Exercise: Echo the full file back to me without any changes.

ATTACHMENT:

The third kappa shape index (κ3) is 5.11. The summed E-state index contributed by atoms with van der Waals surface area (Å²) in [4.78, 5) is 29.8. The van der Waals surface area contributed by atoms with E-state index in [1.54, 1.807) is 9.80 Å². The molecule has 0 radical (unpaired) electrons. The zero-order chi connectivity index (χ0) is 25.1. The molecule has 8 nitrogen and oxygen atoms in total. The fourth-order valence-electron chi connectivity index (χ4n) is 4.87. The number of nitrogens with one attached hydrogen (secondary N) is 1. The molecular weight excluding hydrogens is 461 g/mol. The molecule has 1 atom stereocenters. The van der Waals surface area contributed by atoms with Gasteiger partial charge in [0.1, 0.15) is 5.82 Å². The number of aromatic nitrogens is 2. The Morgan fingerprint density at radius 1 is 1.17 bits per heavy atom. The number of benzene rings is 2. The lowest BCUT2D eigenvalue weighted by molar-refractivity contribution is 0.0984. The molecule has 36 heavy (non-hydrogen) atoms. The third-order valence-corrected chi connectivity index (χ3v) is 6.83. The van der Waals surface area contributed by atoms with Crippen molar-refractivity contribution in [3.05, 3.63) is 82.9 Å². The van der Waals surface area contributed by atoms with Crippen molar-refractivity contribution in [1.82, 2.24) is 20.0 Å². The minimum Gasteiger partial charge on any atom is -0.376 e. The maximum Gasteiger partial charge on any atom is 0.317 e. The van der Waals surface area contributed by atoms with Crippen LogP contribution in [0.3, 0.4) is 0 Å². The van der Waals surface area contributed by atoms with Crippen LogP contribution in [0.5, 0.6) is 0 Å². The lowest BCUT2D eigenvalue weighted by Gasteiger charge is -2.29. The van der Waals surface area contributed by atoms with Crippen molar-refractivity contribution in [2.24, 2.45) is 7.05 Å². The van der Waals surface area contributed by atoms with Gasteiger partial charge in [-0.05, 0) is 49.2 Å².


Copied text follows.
The third kappa shape index (κ3) is 5.11. The summed E-state index contributed by atoms with van der Waals surface area (Å²) in [4.78, 5) is 29.8. The van der Waals surface area contributed by atoms with E-state index in [1.54, 1.807) is 9.80 Å². The molecule has 0 radical (unpaired) electrons. The zero-order chi connectivity index (χ0) is 25.1. The molecule has 8 nitrogen and oxygen atoms in total. The fourth-order valence-electron chi connectivity index (χ4n) is 4.87. The number of nitrogens with one attached hydrogen (secondary N) is 1. The molecular weight excluding hydrogens is 461 g/mol. The molecule has 1 atom stereocenters. The van der Waals surface area contributed by atoms with Gasteiger partial charge in [0.1, 0.15) is 5.82 Å². The number of aromatic nitrogens is 2. The Morgan fingerprint density at radius 1 is 1.17 bits per heavy atom. The number of benzene rings is 2. The lowest BCUT2D eigenvalue weighted by molar-refractivity contribution is 0.0984. The molecule has 36 heavy (non-hydrogen) atoms. The third-order valence-corrected chi connectivity index (χ3v) is 6.83. The van der Waals surface area contributed by atoms with Crippen molar-refractivity contribution in [3.05, 3.63) is 82.9 Å². The van der Waals surface area contributed by atoms with Crippen molar-refractivity contribution in [1.82, 2.24) is 20.0 Å². The minimum Gasteiger partial charge on any atom is -0.376 e. The maximum Gasteiger partial charge on any atom is 0.317 e. The van der Waals surface area contributed by atoms with Crippen LogP contribution in [0.3, 0.4) is 0 Å². The van der Waals surface area contributed by atoms with Crippen LogP contribution in [0.5, 0.6) is 0 Å². The lowest BCUT2D eigenvalue weighted by Gasteiger charge is -2.29. The van der Waals surface area contributed by atoms with Crippen molar-refractivity contribution in [2.24, 2.45) is 7.05 Å². The van der Waals surface area contributed by atoms with Gasteiger partial charge in [-0.05, 0) is 49.2 Å².